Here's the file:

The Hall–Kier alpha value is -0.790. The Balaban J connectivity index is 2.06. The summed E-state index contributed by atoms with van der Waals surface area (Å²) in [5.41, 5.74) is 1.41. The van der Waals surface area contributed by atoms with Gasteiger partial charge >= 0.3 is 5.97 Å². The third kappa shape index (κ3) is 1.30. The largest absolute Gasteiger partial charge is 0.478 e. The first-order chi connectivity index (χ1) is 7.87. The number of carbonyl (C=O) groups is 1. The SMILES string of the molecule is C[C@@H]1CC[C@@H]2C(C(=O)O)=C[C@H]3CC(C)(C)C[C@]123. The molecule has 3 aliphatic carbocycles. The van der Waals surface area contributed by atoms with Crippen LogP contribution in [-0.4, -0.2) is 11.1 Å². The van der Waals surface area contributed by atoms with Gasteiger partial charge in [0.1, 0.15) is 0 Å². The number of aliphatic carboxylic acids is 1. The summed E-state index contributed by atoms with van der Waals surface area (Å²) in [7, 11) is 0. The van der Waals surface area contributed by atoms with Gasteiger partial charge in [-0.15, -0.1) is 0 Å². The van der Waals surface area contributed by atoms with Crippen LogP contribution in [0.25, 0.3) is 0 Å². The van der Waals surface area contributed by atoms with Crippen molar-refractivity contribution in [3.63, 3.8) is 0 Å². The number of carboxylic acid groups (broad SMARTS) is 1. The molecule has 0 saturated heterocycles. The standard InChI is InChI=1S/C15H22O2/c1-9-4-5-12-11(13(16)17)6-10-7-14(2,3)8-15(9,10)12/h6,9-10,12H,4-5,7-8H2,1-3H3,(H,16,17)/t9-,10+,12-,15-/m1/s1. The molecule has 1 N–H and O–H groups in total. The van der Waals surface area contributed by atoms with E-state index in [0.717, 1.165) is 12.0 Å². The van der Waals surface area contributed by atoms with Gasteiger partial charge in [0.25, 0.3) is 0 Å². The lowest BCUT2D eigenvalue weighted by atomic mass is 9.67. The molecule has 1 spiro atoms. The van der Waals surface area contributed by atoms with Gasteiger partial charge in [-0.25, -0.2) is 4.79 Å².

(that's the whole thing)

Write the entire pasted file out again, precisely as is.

The Hall–Kier alpha value is -0.790. The Balaban J connectivity index is 2.06. The summed E-state index contributed by atoms with van der Waals surface area (Å²) in [5.41, 5.74) is 1.41. The van der Waals surface area contributed by atoms with Gasteiger partial charge >= 0.3 is 5.97 Å². The third kappa shape index (κ3) is 1.30. The largest absolute Gasteiger partial charge is 0.478 e. The first-order chi connectivity index (χ1) is 7.87. The number of carbonyl (C=O) groups is 1. The SMILES string of the molecule is C[C@@H]1CC[C@@H]2C(C(=O)O)=C[C@H]3CC(C)(C)C[C@]123. The molecule has 3 aliphatic carbocycles. The van der Waals surface area contributed by atoms with Crippen LogP contribution in [-0.4, -0.2) is 11.1 Å². The van der Waals surface area contributed by atoms with Gasteiger partial charge in [0.1, 0.15) is 0 Å². The number of aliphatic carboxylic acids is 1. The summed E-state index contributed by atoms with van der Waals surface area (Å²) in [7, 11) is 0. The van der Waals surface area contributed by atoms with Gasteiger partial charge in [-0.15, -0.1) is 0 Å². The van der Waals surface area contributed by atoms with Crippen LogP contribution in [0.25, 0.3) is 0 Å². The van der Waals surface area contributed by atoms with Crippen molar-refractivity contribution in [3.63, 3.8) is 0 Å². The number of carboxylic acid groups (broad SMARTS) is 1. The molecule has 0 saturated heterocycles. The standard InChI is InChI=1S/C15H22O2/c1-9-4-5-12-11(13(16)17)6-10-7-14(2,3)8-15(9,10)12/h6,9-10,12H,4-5,7-8H2,1-3H3,(H,16,17)/t9-,10+,12-,15-/m1/s1. The molecule has 1 N–H and O–H groups in total. The van der Waals surface area contributed by atoms with E-state index in [0.717, 1.165) is 12.0 Å². The van der Waals surface area contributed by atoms with Gasteiger partial charge in [0.25, 0.3) is 0 Å². The lowest BCUT2D eigenvalue weighted by atomic mass is 9.67. The molecule has 1 spiro atoms. The van der Waals surface area contributed by atoms with Gasteiger partial charge in [-0.25, -0.2) is 4.79 Å².